Page:Black's Law Dictionary (Second Edition).djvu/1229

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WARRANTY

ders v. Seeiye. 105 U. S. 718, 26 L. Ed. 121'. —Pr-omissnry warranty. A term used chief- ly in the law of insurance, and meaning a warranty which requires the performance or omission of certain things or the existence of certain facts after the beginning of the contract of insurance and during its continuance, and the h of which will avoid the poiicy. See King " f Ass'n. 35 App. Div. 58, 5-1 N. Y. Supp. Mniipin v. Insurance C0,, 53 W. Va. 557. 4- S. E. 1003. .\icKen ie v. Insurance 00., 112 Col. W, M P --Special warranty. .-\ cinuse of warranty inserted in a deed of innds, by which the grantor covenants, for himself and his heirs, to “warrant and forever defend" the title to the same. to the grantee and his heirs. u=tc., against ail persons claiming “by, tlirough. or under" the grnntor or his heirs. If the “arninty is against the claims of all persons what- snmer. it is called a “gnnerai" warranty— Warranty deed. One which contains a core innt of i\nr'ran[y.—Wa:n'a.nty, voucher to. In old practice The caiiing a warrantor into court by the party warranted. (when tenant in a reui action brought for recovery of surh lug-ids.) to defend the suit for him. ()0. Lin. 1 112


ac.

WARREN. A term in English law for a place in which birds, flshes, or wild beasts are kept.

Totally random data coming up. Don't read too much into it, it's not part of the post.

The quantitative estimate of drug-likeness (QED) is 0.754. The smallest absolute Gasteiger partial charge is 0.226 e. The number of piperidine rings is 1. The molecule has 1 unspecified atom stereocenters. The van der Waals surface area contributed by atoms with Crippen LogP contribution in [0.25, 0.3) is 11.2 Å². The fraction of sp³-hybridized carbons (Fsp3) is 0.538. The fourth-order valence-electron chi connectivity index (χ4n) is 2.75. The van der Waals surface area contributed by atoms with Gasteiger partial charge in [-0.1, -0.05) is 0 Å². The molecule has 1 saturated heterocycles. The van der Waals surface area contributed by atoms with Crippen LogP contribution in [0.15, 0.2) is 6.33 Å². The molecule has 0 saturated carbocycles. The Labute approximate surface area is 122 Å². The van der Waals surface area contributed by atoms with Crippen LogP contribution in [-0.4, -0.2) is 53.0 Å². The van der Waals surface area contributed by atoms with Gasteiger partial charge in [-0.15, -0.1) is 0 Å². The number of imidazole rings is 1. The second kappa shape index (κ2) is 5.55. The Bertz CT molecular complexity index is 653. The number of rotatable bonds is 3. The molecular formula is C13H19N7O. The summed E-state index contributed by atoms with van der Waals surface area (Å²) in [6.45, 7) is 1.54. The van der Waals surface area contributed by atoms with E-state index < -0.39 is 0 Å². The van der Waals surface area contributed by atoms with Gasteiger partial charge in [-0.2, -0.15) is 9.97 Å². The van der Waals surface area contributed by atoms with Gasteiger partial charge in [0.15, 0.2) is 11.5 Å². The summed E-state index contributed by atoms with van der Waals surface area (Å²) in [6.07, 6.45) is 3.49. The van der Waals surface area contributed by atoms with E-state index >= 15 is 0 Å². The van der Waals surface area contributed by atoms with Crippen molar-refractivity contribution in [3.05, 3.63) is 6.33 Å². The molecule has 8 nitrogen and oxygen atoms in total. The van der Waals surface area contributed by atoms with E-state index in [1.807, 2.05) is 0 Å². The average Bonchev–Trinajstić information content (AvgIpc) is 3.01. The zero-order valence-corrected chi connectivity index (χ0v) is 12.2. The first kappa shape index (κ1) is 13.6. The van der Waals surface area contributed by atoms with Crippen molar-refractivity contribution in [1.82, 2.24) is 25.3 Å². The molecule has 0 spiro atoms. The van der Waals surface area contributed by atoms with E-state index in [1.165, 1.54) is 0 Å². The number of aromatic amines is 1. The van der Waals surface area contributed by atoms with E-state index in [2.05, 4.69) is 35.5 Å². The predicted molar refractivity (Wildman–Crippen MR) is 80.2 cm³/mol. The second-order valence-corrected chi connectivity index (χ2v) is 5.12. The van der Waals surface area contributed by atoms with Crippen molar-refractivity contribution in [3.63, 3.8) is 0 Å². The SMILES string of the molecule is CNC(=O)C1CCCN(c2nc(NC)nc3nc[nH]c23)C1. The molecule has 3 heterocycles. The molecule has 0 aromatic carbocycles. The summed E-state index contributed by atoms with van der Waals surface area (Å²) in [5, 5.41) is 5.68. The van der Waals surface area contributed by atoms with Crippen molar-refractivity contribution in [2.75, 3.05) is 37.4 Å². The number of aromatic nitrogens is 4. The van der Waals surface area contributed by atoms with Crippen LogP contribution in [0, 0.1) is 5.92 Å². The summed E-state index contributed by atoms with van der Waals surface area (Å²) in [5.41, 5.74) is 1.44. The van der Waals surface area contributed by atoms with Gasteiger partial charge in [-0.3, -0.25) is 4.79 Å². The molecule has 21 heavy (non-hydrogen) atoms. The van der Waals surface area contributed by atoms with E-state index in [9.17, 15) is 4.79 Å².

A franchise or privilege. either by prescription or grant from the king. to keep beasts and fowls of warren, which are hares. cnueys, partridges, pheasants. etc.

Also any place to which such privilege extends. Mozley & Whitley.

—I‘ree wnu-en. A franchise for the preserving and custody of beasts and fnwls of warren. 2 Bl. Comm 39. 417; C0 Lltt. 233

chise gave the grantee sole right of far as his warren extended. on condi ciiiding other persons. 2 Bl. Com

WARSCOT. In Saxon law. A custom- arv or usual tribute or contribution towards armor, or the arming of the forces.

WA.RTH. In old English law. A customary payment, supposed to be the same- with ward-pennu. Spelman; Blount

WAS]-I. A shallow part of a river or srm of the sea.

WASH SALE. In the innguage of the stocir exchange, this is the operation performed by a broker who fills an order from one customer to buy a certain stock or com- modity by simply transferring to him the _stock or commodity placed in his hands (or ordered to be soid) by another customer, instead of going upon the exchange and ex- ecuting both buying and selling orders sep- arately and on the best terms obtainable for the respective customers. See hirulynn v. Seymour, 14 N. Y. St. Rep. 709.

WASHING-HORN. The sounding of a horn for washing before dinner. The custom was formerly observed in the Temple.

WASHINGTON, TREATY 0!‘. A treaty signed on May 8, 1871, between Great Britain and the United States of America,

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1 WASTE with reference to certain differences arising out of the war between the northern and southern states of the Union, the Canadian fisheries, and other matters. Wharton.